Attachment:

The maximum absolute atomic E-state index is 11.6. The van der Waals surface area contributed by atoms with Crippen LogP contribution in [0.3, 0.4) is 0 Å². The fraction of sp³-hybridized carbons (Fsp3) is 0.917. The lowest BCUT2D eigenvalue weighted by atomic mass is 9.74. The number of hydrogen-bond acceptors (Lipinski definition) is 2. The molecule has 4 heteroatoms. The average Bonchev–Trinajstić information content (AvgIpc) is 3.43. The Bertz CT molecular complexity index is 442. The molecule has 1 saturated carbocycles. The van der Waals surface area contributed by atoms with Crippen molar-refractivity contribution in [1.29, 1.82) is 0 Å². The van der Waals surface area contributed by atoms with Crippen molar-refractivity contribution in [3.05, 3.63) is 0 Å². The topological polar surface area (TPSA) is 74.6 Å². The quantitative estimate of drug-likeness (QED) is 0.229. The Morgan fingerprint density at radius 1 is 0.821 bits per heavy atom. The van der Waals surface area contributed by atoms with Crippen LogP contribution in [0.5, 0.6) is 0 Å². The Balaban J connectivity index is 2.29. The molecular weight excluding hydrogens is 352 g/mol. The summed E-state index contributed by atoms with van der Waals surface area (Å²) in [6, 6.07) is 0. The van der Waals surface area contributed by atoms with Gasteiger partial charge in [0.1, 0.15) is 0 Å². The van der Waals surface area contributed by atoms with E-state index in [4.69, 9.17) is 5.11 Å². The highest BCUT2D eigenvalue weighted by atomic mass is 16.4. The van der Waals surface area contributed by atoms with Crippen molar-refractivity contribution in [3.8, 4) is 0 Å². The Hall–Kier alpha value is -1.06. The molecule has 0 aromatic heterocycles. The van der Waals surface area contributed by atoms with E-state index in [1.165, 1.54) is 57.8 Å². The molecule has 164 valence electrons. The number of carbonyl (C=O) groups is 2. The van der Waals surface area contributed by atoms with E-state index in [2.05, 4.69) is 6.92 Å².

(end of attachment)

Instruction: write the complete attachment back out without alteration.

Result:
The maximum absolute atomic E-state index is 11.6. The van der Waals surface area contributed by atoms with Crippen LogP contribution in [0.3, 0.4) is 0 Å². The fraction of sp³-hybridized carbons (Fsp3) is 0.917. The lowest BCUT2D eigenvalue weighted by atomic mass is 9.74. The number of hydrogen-bond acceptors (Lipinski definition) is 2. The molecule has 4 heteroatoms. The average Bonchev–Trinajstić information content (AvgIpc) is 3.43. The Bertz CT molecular complexity index is 442. The molecule has 1 saturated carbocycles. The van der Waals surface area contributed by atoms with Crippen molar-refractivity contribution in [1.29, 1.82) is 0 Å². The van der Waals surface area contributed by atoms with Crippen molar-refractivity contribution in [3.05, 3.63) is 0 Å². The topological polar surface area (TPSA) is 74.6 Å². The quantitative estimate of drug-likeness (QED) is 0.229. The Morgan fingerprint density at radius 1 is 0.821 bits per heavy atom. The van der Waals surface area contributed by atoms with Crippen LogP contribution in [0.5, 0.6) is 0 Å². The Balaban J connectivity index is 2.29. The molecular weight excluding hydrogens is 352 g/mol. The summed E-state index contributed by atoms with van der Waals surface area (Å²) in [6, 6.07) is 0. The van der Waals surface area contributed by atoms with Gasteiger partial charge in [0.1, 0.15) is 0 Å². The van der Waals surface area contributed by atoms with E-state index in [4.69, 9.17) is 5.11 Å². The highest BCUT2D eigenvalue weighted by atomic mass is 16.4. The van der Waals surface area contributed by atoms with Crippen molar-refractivity contribution in [3.8, 4) is 0 Å². The Hall–Kier alpha value is -1.06. The molecule has 0 aromatic heterocycles. The van der Waals surface area contributed by atoms with E-state index in [1.165, 1.54) is 57.8 Å². The molecule has 164 valence electrons. The number of carbonyl (C=O) groups is 2. The van der Waals surface area contributed by atoms with E-state index in [2.05, 4.69) is 6.92 Å².